Jordi Viladas (top) with Uncle Zambelli

Turkey for Thanksgiving, Lamb for Easter

With Easter rapidly approaching many of us are planning a holiday feast and deciding whether to serve a ham, roast beef, or salmon… there are so many choices.

Growing up in a Catholic family, we ate leg of lamb, roasted, usually well done, with a little pink meat close to the bone, always served with lots of mint jelly.

At some point in my childhood my Aunt Maria and Uncle Alfred Zambelli grew tired “schlepping” all the way out to Riverside — an hour by train — and our family, my three sisters, my parents and I, would make the drive into Manhattan to dine with my aunt and uncle for Easter.

Zambelli, as my uncle was known, was an antiquarian book dealer, and he would scour the city for books and my Aunt Maria would compile bibliographies to be sent to universities worldwide. Their apartment on the Upper East Side was decorated with artwork, antiques, and hundreds of old scholarly books he had found.

The Easter menu was invariably jardiniere, a pickled vegetable medley, roast leg of lamb, my uncle’s signature broccoli — sautéed with garlic and bitter oil-cured black olives – and roasted potatoes.  The potent aromas of roasting lamb and garlic filled the apartment.

I must confess that I never cared for the leg of lamb as a child.

But as a grown up and professional chef I have acquired a taste for well-prepared lamb, and this Easter my partner Pam and I are preparing a rack of ribs.

Right now American and European farmers are tending to their newborn lambs, but these will be far too small to bring to market. You would have to wait until fall to get true spring lamb from your local farmer.

The lamb that I plan to serve for Easter will probably come from New Zealand or Australia, the world’s largest exporters, and will undoubtedly be purchased in a Cryo-Vac plastic bag.

That lamb will be generally six to eight months old at slaughter, and with the seasons reversed on the other side of the equator, New Zealand and Australia are in an ideal position to export lamb for American and European consumers in the spring.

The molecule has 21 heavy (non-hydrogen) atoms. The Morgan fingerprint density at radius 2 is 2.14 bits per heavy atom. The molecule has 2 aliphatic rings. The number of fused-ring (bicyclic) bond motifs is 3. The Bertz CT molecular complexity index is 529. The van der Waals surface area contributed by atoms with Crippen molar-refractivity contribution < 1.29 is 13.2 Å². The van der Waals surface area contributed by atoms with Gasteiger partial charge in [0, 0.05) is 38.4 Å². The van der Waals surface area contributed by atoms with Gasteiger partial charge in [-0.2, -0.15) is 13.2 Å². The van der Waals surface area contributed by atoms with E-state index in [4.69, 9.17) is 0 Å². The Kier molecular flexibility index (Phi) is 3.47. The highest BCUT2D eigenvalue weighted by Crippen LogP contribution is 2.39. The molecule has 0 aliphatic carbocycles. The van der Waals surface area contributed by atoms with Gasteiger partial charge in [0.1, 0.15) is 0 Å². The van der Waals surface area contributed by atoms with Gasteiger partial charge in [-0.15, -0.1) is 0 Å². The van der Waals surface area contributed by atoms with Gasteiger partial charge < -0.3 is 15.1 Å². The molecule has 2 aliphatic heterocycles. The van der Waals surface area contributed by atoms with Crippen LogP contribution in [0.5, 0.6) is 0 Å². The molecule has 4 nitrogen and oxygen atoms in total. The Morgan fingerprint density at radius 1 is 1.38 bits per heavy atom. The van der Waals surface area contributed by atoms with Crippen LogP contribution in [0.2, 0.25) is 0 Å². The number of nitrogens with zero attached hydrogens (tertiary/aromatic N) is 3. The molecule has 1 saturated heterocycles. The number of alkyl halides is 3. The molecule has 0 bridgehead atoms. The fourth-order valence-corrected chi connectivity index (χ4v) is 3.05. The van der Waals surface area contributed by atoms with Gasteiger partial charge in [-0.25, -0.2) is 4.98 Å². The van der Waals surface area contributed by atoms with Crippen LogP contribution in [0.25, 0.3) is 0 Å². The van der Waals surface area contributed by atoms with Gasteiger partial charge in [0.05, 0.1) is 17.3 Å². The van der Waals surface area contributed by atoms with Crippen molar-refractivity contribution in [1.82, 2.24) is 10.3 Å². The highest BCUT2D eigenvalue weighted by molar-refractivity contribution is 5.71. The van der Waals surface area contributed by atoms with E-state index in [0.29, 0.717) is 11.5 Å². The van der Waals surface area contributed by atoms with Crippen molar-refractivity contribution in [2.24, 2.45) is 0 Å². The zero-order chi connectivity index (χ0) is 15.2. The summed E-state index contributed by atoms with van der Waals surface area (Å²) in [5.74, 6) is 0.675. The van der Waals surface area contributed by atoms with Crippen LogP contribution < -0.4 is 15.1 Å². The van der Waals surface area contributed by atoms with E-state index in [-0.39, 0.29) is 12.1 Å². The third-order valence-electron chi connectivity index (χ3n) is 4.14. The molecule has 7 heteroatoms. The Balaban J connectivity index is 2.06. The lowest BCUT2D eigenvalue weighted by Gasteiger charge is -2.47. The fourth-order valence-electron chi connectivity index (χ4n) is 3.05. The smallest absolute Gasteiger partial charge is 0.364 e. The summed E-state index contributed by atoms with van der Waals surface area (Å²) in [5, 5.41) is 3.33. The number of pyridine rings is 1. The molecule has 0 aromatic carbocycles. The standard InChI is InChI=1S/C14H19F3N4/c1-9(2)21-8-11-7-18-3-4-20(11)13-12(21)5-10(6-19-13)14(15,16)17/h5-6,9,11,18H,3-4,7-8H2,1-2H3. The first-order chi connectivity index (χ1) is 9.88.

If weather permits, I plan to grill the rack over hardwood charcoal.

I remove the thick cap of fat, “french” the rack, removing the meat between the rib bones. This meat along with any meat from the cap, I use to create a jus to serve with the grilled lamb.

I cut the rack into double-cut chops. This lets me to grill the meat at a lower temperature, allowing slightly more time to achieve the rare to medium rare chops that I prefer.

Single-cut chops should instead be grilled over very hot coals for a quick sear to achieve medium rare.

I season the lamb liberally with Kosher salt before grilling.

Or if grilling isn’t an option, I will roast the rack whole, “frenched” as before, and again using the meat from between the bones for the jus.

I like to coat the rack with a paste of finely minced garlic, olive oil, Dijon mustard and chopped parsley, and roast it in a pre-heated 350 degree oven until the meat in the eye of the rib reads with an instant read kitchen thermometer around 110 degrees

Let the meat rest for a few minutes before carving.

For a vegetable with lamb my first choice is asparagus, quickly blanched in salty water, then tossed in melted butter and lemon juice, or maybe instead broccoli rabe sautéed in olive oil, garlic and anchovy paste. This slightly bitter green pairs well with the rich fat of the lamb.

For a starch, roasted potatoes are a solid standby. I also love garlic mashed potatoes.

This year I plan to make a risotto, prepared with arborio rice and homemade chicken stock. For spring, the risotto will include peas, asparagus, green onions and lemon zest, finished with butter and Reggiano Parmigiano cheese.

We can all look forward to future holidays when we can once again gather with friends and family.

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